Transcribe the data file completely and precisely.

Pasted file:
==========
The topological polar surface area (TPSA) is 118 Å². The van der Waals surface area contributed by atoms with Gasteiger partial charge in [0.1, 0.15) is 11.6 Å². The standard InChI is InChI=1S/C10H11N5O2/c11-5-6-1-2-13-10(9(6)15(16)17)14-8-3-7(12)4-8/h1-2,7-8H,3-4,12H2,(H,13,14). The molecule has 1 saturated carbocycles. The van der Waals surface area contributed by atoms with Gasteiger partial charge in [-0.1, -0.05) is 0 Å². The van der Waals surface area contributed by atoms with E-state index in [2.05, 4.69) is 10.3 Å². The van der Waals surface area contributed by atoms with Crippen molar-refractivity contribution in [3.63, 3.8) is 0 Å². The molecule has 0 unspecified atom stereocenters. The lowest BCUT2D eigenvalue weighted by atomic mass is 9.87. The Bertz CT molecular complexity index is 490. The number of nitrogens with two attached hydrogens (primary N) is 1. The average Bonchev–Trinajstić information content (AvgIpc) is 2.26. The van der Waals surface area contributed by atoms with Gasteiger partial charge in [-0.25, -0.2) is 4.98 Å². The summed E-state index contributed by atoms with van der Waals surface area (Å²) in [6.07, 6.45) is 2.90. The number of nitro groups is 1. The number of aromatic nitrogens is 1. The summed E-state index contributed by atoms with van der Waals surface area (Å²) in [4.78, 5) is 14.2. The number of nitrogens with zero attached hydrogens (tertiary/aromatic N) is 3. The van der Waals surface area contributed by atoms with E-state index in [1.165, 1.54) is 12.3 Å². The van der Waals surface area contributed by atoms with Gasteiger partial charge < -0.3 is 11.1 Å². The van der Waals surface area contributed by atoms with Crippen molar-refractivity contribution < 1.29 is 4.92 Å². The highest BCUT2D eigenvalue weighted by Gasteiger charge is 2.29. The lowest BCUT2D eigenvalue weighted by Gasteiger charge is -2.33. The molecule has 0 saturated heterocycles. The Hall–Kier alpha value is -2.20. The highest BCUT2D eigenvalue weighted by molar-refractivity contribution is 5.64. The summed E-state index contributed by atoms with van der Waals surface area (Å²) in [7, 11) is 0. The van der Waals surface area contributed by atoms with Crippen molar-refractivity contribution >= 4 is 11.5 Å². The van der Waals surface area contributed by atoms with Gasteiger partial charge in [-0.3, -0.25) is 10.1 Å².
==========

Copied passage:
The topological polar surface area (TPSA) is 118 Å². The van der Waals surface area contributed by atoms with Gasteiger partial charge in [0.1, 0.15) is 11.6 Å². The standard InChI is InChI=1S/C10H11N5O2/c11-5-6-1-2-13-10(9(6)15(16)17)14-8-3-7(12)4-8/h1-2,7-8H,3-4,12H2,(H,13,14). The molecule has 1 saturated carbocycles. The van der Waals surface area contributed by atoms with Gasteiger partial charge in [-0.1, -0.05) is 0 Å². The van der Waals surface area contributed by atoms with E-state index in [2.05, 4.69) is 10.3 Å². The van der Waals surface area contributed by atoms with Crippen molar-refractivity contribution in [3.63, 3.8) is 0 Å². The molecule has 0 unspecified atom stereocenters. The lowest BCUT2D eigenvalue weighted by atomic mass is 9.87. The Bertz CT molecular complexity index is 490. The number of nitrogens with two attached hydrogens (primary N) is 1. The average Bonchev–Trinajstić information content (AvgIpc) is 2.26. The van der Waals surface area contributed by atoms with Gasteiger partial charge in [-0.25, -0.2) is 4.98 Å². The summed E-state index contributed by atoms with van der Waals surface area (Å²) in [6.07, 6.45) is 2.90. The number of nitro groups is 1. The number of aromatic nitrogens is 1. The summed E-state index contributed by atoms with van der Waals surface area (Å²) in [4.78, 5) is 14.2. The number of nitrogens with zero attached hydrogens (tertiary/aromatic N) is 3. The van der Waals surface area contributed by atoms with E-state index in [1.165, 1.54) is 12.3 Å². The van der Waals surface area contributed by atoms with Gasteiger partial charge < -0.3 is 11.1 Å². The van der Waals surface area contributed by atoms with Crippen molar-refractivity contribution < 1.29 is 4.92 Å². The highest BCUT2D eigenvalue weighted by Gasteiger charge is 2.29. The lowest BCUT2D eigenvalue weighted by Gasteiger charge is -2.33. The molecule has 0 saturated heterocycles. The Hall–Kier alpha value is -2.20. The highest BCUT2D eigenvalue weighted by molar-refractivity contribution is 5.64. The summed E-state index contributed by atoms with van der Waals surface area (Å²) in [7, 11) is 0. The van der Waals surface area contributed by atoms with Crippen molar-refractivity contribution >= 4 is 11.5 Å². The van der Waals surface area contributed by atoms with Gasteiger partial charge in [-0.3, -0.25) is 10.1 Å².